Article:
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ogeewittyupdated
DRIBBLING? SHOWBOATING? WHERE DO YOU DRAW THE LINE?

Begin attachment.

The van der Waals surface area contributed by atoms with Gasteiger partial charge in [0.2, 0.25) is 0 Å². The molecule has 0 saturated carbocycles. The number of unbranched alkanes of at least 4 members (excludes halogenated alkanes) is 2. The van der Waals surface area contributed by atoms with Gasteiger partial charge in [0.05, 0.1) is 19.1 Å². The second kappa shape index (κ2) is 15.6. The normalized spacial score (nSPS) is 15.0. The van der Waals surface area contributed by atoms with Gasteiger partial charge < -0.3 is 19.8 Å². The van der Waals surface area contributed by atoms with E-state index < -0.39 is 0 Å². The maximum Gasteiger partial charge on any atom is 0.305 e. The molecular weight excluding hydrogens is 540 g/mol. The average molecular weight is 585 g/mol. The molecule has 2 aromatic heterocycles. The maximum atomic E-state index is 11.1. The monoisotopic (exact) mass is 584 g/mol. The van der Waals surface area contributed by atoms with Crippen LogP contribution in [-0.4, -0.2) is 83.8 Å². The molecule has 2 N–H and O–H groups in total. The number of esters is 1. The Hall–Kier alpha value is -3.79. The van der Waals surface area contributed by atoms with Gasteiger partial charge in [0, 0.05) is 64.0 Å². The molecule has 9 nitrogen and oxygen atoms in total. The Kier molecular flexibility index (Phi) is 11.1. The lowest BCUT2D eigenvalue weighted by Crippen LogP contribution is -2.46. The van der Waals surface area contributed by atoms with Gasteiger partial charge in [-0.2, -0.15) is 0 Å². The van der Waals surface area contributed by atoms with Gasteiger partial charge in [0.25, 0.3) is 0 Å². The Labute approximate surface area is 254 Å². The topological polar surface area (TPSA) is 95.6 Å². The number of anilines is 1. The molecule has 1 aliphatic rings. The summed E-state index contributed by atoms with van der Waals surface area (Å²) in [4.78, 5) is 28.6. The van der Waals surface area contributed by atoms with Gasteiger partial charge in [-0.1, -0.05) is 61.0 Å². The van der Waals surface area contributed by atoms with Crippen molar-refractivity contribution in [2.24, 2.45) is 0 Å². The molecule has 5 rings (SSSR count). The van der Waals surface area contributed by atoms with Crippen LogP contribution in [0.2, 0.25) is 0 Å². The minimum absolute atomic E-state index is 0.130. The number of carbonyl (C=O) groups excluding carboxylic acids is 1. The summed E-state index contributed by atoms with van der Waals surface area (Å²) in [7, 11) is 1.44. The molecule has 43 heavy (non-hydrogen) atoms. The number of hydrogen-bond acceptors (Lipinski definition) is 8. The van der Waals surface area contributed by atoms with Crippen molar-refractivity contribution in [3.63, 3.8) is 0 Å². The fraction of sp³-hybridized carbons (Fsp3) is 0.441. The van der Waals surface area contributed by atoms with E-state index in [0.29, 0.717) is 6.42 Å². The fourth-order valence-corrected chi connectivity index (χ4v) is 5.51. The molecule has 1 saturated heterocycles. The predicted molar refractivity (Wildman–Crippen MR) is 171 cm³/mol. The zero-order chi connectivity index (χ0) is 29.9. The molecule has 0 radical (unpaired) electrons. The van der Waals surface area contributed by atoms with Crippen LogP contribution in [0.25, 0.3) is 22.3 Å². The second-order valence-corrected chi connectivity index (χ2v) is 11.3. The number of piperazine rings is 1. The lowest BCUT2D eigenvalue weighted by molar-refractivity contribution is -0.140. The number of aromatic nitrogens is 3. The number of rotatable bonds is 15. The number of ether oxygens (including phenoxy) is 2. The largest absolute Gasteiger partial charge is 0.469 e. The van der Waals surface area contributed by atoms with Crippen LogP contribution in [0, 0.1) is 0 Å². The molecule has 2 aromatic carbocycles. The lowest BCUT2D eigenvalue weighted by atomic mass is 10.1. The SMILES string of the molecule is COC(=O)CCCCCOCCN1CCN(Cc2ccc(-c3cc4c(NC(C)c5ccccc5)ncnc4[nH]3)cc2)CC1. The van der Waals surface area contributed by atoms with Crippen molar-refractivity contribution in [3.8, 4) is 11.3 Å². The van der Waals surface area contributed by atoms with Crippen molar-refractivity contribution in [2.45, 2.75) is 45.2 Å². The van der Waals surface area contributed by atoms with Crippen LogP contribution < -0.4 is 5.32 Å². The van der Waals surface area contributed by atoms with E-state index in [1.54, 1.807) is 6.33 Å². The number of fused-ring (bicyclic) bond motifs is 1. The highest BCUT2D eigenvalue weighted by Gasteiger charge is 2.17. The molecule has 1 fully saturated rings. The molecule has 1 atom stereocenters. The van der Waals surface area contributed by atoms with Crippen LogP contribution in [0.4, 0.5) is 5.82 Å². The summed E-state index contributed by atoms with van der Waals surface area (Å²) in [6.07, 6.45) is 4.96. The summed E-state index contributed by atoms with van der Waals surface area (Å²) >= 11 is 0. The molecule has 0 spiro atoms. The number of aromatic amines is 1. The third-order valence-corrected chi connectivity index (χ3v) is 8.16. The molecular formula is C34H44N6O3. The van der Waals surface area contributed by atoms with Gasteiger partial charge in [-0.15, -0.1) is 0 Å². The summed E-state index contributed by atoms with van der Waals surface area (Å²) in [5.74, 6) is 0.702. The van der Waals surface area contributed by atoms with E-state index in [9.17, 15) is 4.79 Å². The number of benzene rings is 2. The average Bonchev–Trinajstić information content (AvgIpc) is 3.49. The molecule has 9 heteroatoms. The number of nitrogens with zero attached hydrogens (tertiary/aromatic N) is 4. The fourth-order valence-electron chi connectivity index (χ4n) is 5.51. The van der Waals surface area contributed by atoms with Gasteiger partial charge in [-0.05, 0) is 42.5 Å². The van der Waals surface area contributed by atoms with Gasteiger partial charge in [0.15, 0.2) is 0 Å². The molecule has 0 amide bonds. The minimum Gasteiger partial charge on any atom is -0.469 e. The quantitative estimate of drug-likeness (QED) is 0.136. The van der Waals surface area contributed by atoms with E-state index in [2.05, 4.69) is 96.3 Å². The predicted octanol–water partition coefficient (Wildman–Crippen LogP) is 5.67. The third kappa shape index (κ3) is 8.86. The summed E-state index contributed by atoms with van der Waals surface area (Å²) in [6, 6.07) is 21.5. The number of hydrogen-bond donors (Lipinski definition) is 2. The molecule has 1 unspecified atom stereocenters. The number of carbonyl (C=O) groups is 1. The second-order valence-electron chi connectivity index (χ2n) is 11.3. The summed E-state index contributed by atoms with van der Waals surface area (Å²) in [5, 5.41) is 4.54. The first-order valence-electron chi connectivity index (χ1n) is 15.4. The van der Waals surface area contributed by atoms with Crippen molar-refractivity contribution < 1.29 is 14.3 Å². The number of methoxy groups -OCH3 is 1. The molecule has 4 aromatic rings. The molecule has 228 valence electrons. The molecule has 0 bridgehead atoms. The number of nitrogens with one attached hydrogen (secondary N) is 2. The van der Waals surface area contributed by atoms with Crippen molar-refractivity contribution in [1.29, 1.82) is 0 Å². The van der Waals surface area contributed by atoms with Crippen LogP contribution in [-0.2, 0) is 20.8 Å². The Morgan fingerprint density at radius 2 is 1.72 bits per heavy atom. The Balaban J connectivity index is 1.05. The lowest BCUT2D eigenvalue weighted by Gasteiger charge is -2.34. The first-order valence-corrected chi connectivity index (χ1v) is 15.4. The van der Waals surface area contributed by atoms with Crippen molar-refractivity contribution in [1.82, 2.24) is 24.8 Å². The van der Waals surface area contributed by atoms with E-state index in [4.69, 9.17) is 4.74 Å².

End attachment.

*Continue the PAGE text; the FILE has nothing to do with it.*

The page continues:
The footballing legend, late Diego Maradona,Ronaldinho,Cristiano,Neymar Jnr,Paqueta,Okocha,Robinho,Vinicius Jnr are names that come to mind when you think of players with fanciful dribbling skills. All these players/past players above would usually tell you that what they are doing is normal for them, a means to help their team out of trouble. But some other players will accuse them of showboating. Where do you draw the line? If we may stick with some three players currently playing– Neymar jnr,Javier Pastore and Lucas Paqueta. All three share same ancestral roots– they all hail from the continent of South America(a continent profusely naturally blessed with footballing talents[Africa too is same],especially the flair kind of players). Also they all happen to play or have played in the French Ligue 1, a league that incidentally is akin to the South American physicality and dribbling. By the way,Africans mostly share same footballing philosophy too,so little wonder, Africans generally enjoy themselves in the French league–Austin Jay Jay Okocha named above played for PSG of France. If we use the "rainbow flick" as an example in showboating; the above three players in focus all wear the No. 10 shirt and they are also the last ones to have done a "rainbow flick,"(this is when a player happens to flick the ball from behind him over his head and over the head of the opponent,the ball landing behind the opponent) in the French league. Neymar did it against Toulouse, Pastore vs Metz and Paqueta, most recently pulled the skill off against Troyes in September 2021. Interestingly in this match, the Lyon playmaker was given a yellow card from referee Stephanie Frappart, a yellow card that didn't clear reveal if he was carded for "showboating" or for enthusiastically asking for a foul after an opponent handled the ball,according to his view. It was thesame kind of atmosphere when Neymar did that skill too, that it provoked memories in him and he took to social media in defence of Paqueta– he in no uncertain terms expressed how sad it was for him to see the Paqueta incident, which a termed as a player being booked for a dribble. He went on to insist that the rainbow flick is an "asset" a skill that should not be frowned at no matter where the player does it on the pitch or at what minute in the game the player does it. He noted that he experienced it last season and this season it is Paqueta's turn. He concluded by expressing how puzzling the whole thing looks to him and saying,"it is the end of Joga Bonito." We shall examine two or three very important words in the above statement. Asset: Neymar considers a skill like that as an asset and part and parcel of the dribbling skill-set for a creatively minded player; much like pace or height are assets for other types of players. He is saying dribbling[in his own definition]should never be despised, that it is a huge quality for that matter. Joga Bonito: These two words are famous Brazilian words which in principle describes Brazilian football. It is the spirit of football for any Brazilian. "Joga Bonito" translated to English means, "play beautifully". It doesn't take long to see this principle at work in any Brazilian player, it is playing with enjoyment, with a smile on your face, with skills and thrills,it'sije music. Maybe sometimes, for players from some other continents, this style can seem appalling, as if just dribbling for it's own sake. Remember Okocha,his rainbow flicks dummies and dances which sometimes seem to produce no real instant forward ball movement? Remember Adel Taarabt and his flair skills? Remember Nani too? A particularly situation happened in 2008 when he was a Manchester United player. It was a match against Arsenal and the Portuguese winger started running with the ball on his head,doing keepy-uppies his team being 4-0 up, by then. This upset some Arsenal players and Gilberto rose to confirm these saying "some... guys were upset". He went on to say he personally confronted Nani after the game, telling him how unnecessary it was for him to do that plus he could infuriate an opposing player so much doing that that he is kicked badly. I remember with fondness, the true life story of Makalele softly but firmly warning Ronaldinho during an El Classico match,that he should mellow down on the unnecessary extras if not he can send him to a lengthy injury spell.https://www.google.com/url?sa=t&source=web&rct=j&url=https://www.sportbible.com/football/news-funny-legends-the-story-of-claude-makelele-threatening-ronaldinho-is-incredible-20210218.amp.html&ved=2ahUKEwj_vJn8ptD1AhWdAWMBHUNVAjAQFnoECAQQBQ&usg=AOvVaw1MkLZI0jYyyAm34IrxLjwD The "Paqueta incident" poured fuel into an already intense debate down the years over where the line should be drawn between dribbling and showboating. Are there any boundaries? Is there a point in which dribbling can progress up to, beyond which you can now term it as excessive? When is dribbling purely a skill to outwit an an opponent, and when does it get to the point that it is aimed at attempt humiliating them? This is an ancient argument that is not likely to go away anytime soon, it's like a "recurring decimal" as the Mathematicians will say. For a Javier Pastore, dribbling with flair is only natural. The former PSG playmaker was one of the most gifted artists on the ball Ligue 1 has ever seen, with him,for example, having the most nutmegs in his time in Paris. That was him and just one of his usual arsenal of tricks. Interestingly football seems to be recognising these "extras" as most foitba data analysts have now begun detailing "successful nutmegs" in an entire season. Funny enough he was often benched in PSG with reasons bordering about his artistic style, his coaches often seem to want more graft than style. The bundle of flair, French midfielder Hatem Ben Arfa, speaks— On the other hand some other players and fans believe that showboating does exist and is targeted at infuriating or winding-up the opposition, which they say is not necessary. They do agree that dribbling is okay, so long as it doesn't include showboating. One former French International speaks for the opposition ideology— Well, in football people tend to use whatever they have to gain advantage. We know of teams who have a reputation of conning referees,players who take to time wasting to salvage a match,or players who do trash talking to opponents all to gain one advantage or the other. So perhaps showboating falls into this category. For others, a rainbow flick,keepy-uppy,fanciful leg-overs and all those kinds of flair play called "showboating ",is a part and parcel of dribbling, but others won't have that. Ultimately, it's all in the eye of the beholder. Cheers